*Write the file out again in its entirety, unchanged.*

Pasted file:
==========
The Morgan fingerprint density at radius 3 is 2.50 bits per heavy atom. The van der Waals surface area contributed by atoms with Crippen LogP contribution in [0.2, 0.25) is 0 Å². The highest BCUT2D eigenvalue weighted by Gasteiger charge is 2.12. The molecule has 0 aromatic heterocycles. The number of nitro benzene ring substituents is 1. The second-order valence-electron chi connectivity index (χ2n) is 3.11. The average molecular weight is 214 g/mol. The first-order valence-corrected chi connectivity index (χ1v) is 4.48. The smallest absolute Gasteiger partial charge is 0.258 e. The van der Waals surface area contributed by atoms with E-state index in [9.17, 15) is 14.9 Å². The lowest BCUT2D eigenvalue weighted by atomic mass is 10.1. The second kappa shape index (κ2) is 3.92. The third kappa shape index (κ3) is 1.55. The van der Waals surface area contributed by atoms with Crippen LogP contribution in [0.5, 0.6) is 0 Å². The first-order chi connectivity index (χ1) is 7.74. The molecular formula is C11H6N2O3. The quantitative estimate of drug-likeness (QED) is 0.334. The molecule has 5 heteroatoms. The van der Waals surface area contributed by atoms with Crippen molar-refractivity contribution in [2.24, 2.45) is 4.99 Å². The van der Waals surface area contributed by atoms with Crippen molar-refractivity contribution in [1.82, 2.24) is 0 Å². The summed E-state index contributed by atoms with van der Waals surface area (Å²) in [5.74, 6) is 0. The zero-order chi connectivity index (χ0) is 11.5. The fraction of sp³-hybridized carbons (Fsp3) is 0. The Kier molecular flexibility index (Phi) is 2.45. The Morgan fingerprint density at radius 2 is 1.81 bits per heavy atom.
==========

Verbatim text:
The Morgan fingerprint density at radius 3 is 2.50 bits per heavy atom. The van der Waals surface area contributed by atoms with Crippen LogP contribution in [0.2, 0.25) is 0 Å². The highest BCUT2D eigenvalue weighted by Gasteiger charge is 2.12. The molecule has 0 aromatic heterocycles. The number of nitro benzene ring substituents is 1. The second-order valence-electron chi connectivity index (χ2n) is 3.11. The average molecular weight is 214 g/mol. The first-order valence-corrected chi connectivity index (χ1v) is 4.48. The smallest absolute Gasteiger partial charge is 0.258 e. The van der Waals surface area contributed by atoms with E-state index in [9.17, 15) is 14.9 Å². The lowest BCUT2D eigenvalue weighted by atomic mass is 10.1. The second kappa shape index (κ2) is 3.92. The third kappa shape index (κ3) is 1.55. The van der Waals surface area contributed by atoms with Crippen LogP contribution in [0.5, 0.6) is 0 Å². The first-order chi connectivity index (χ1) is 7.74. The molecular formula is C11H6N2O3. The quantitative estimate of drug-likeness (QED) is 0.334. The molecule has 5 heteroatoms. The van der Waals surface area contributed by atoms with Crippen molar-refractivity contribution in [2.24, 2.45) is 4.99 Å². The van der Waals surface area contributed by atoms with Crippen molar-refractivity contribution in [1.82, 2.24) is 0 Å². The summed E-state index contributed by atoms with van der Waals surface area (Å²) in [5.74, 6) is 0. The zero-order chi connectivity index (χ0) is 11.5. The fraction of sp³-hybridized carbons (Fsp3) is 0. The Kier molecular flexibility index (Phi) is 2.45. The Morgan fingerprint density at radius 2 is 1.81 bits per heavy atom.